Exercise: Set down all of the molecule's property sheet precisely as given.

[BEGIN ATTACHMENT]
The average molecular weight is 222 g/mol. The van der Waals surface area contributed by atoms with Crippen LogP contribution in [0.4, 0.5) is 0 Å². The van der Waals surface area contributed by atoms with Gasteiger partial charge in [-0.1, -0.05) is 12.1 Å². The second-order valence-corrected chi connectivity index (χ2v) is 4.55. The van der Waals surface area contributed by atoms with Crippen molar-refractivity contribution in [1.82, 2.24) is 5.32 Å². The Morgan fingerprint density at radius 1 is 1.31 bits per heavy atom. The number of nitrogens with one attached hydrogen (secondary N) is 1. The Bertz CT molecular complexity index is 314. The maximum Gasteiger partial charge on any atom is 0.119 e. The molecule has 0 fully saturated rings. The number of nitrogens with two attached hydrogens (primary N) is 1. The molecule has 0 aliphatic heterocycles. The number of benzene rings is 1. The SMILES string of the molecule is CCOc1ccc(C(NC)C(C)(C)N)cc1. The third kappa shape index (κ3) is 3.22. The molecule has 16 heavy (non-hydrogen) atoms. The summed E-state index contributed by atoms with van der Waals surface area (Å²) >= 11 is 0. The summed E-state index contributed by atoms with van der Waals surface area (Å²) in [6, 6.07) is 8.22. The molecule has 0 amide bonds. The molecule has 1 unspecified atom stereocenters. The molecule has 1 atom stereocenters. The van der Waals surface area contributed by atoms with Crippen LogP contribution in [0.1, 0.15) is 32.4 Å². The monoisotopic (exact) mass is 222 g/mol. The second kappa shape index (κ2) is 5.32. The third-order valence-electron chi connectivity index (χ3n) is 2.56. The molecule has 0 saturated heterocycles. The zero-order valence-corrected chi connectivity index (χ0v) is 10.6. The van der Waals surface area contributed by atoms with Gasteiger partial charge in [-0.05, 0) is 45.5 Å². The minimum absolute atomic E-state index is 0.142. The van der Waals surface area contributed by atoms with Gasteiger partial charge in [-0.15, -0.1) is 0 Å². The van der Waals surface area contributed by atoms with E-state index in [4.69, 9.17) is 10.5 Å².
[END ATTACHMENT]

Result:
The average molecular weight is 222 g/mol. The van der Waals surface area contributed by atoms with Crippen LogP contribution in [0.4, 0.5) is 0 Å². The van der Waals surface area contributed by atoms with Gasteiger partial charge in [-0.1, -0.05) is 12.1 Å². The second-order valence-corrected chi connectivity index (χ2v) is 4.55. The van der Waals surface area contributed by atoms with Crippen molar-refractivity contribution in [1.82, 2.24) is 5.32 Å². The Morgan fingerprint density at radius 1 is 1.31 bits per heavy atom. The number of nitrogens with one attached hydrogen (secondary N) is 1. The Bertz CT molecular complexity index is 314. The maximum Gasteiger partial charge on any atom is 0.119 e. The molecule has 0 fully saturated rings. The number of nitrogens with two attached hydrogens (primary N) is 1. The molecule has 0 aliphatic heterocycles. The number of benzene rings is 1. The SMILES string of the molecule is CCOc1ccc(C(NC)C(C)(C)N)cc1. The third kappa shape index (κ3) is 3.22. The molecule has 16 heavy (non-hydrogen) atoms. The summed E-state index contributed by atoms with van der Waals surface area (Å²) >= 11 is 0. The summed E-state index contributed by atoms with van der Waals surface area (Å²) in [6, 6.07) is 8.22. The molecule has 0 amide bonds. The molecule has 1 unspecified atom stereocenters. The molecule has 1 atom stereocenters. The van der Waals surface area contributed by atoms with Crippen LogP contribution in [0.1, 0.15) is 32.4 Å². The monoisotopic (exact) mass is 222 g/mol. The second kappa shape index (κ2) is 5.32. The third-order valence-electron chi connectivity index (χ3n) is 2.56. The molecule has 0 saturated heterocycles. The zero-order valence-corrected chi connectivity index (χ0v) is 10.6. The van der Waals surface area contributed by atoms with Gasteiger partial charge in [-0.05, 0) is 45.5 Å². The minimum absolute atomic E-state index is 0.142. The van der Waals surface area contributed by atoms with Gasteiger partial charge in [-0.15, -0.1) is 0 Å². The van der Waals surface area contributed by atoms with E-state index in [4.69, 9.17) is 10.5 Å².